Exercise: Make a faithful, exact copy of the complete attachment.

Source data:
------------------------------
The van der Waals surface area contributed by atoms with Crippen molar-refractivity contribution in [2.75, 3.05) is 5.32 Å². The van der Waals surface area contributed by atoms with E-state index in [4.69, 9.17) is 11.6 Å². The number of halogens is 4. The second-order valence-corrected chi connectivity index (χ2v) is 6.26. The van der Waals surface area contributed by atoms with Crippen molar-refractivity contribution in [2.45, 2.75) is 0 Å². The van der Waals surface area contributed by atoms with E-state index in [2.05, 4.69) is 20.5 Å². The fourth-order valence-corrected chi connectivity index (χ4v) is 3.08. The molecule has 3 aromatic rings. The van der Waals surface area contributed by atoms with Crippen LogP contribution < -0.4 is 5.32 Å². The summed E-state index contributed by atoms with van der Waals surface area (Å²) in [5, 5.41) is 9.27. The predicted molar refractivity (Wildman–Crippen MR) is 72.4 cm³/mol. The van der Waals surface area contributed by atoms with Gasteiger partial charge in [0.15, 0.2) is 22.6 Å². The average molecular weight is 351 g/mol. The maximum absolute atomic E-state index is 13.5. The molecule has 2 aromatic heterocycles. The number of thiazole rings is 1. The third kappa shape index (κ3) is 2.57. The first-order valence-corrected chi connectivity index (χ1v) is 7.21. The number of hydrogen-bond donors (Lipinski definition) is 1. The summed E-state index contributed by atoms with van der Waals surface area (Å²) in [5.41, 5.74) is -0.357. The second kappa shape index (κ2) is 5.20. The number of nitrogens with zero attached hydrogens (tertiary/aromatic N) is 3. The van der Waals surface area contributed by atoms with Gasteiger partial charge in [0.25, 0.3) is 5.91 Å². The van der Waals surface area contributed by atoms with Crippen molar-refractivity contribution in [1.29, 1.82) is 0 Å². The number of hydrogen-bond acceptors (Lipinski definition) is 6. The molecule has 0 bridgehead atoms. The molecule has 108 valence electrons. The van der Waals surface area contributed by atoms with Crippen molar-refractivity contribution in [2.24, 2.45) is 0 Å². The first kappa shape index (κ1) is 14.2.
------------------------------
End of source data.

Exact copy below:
The van der Waals surface area contributed by atoms with Crippen molar-refractivity contribution in [2.75, 3.05) is 5.32 Å². The van der Waals surface area contributed by atoms with E-state index in [4.69, 9.17) is 11.6 Å². The number of halogens is 4. The second-order valence-corrected chi connectivity index (χ2v) is 6.26. The van der Waals surface area contributed by atoms with Crippen molar-refractivity contribution in [2.45, 2.75) is 0 Å². The van der Waals surface area contributed by atoms with E-state index in [2.05, 4.69) is 20.5 Å². The fourth-order valence-corrected chi connectivity index (χ4v) is 3.08. The molecule has 3 aromatic rings. The van der Waals surface area contributed by atoms with Crippen LogP contribution < -0.4 is 5.32 Å². The summed E-state index contributed by atoms with van der Waals surface area (Å²) in [5, 5.41) is 9.27. The predicted molar refractivity (Wildman–Crippen MR) is 72.4 cm³/mol. The van der Waals surface area contributed by atoms with Gasteiger partial charge in [0.15, 0.2) is 22.6 Å². The average molecular weight is 351 g/mol. The maximum absolute atomic E-state index is 13.5. The molecule has 2 aromatic heterocycles. The number of thiazole rings is 1. The third kappa shape index (κ3) is 2.57. The first-order valence-corrected chi connectivity index (χ1v) is 7.21. The number of hydrogen-bond donors (Lipinski definition) is 1. The summed E-state index contributed by atoms with van der Waals surface area (Å²) in [5.41, 5.74) is -0.357. The second kappa shape index (κ2) is 5.20. The number of nitrogens with zero attached hydrogens (tertiary/aromatic N) is 3. The van der Waals surface area contributed by atoms with Gasteiger partial charge in [0.25, 0.3) is 5.91 Å². The van der Waals surface area contributed by atoms with Crippen molar-refractivity contribution in [1.29, 1.82) is 0 Å². The number of hydrogen-bond acceptors (Lipinski definition) is 6. The molecule has 0 bridgehead atoms. The molecule has 108 valence electrons. The van der Waals surface area contributed by atoms with Crippen molar-refractivity contribution in [2.24, 2.45) is 0 Å². The first kappa shape index (κ1) is 14.2.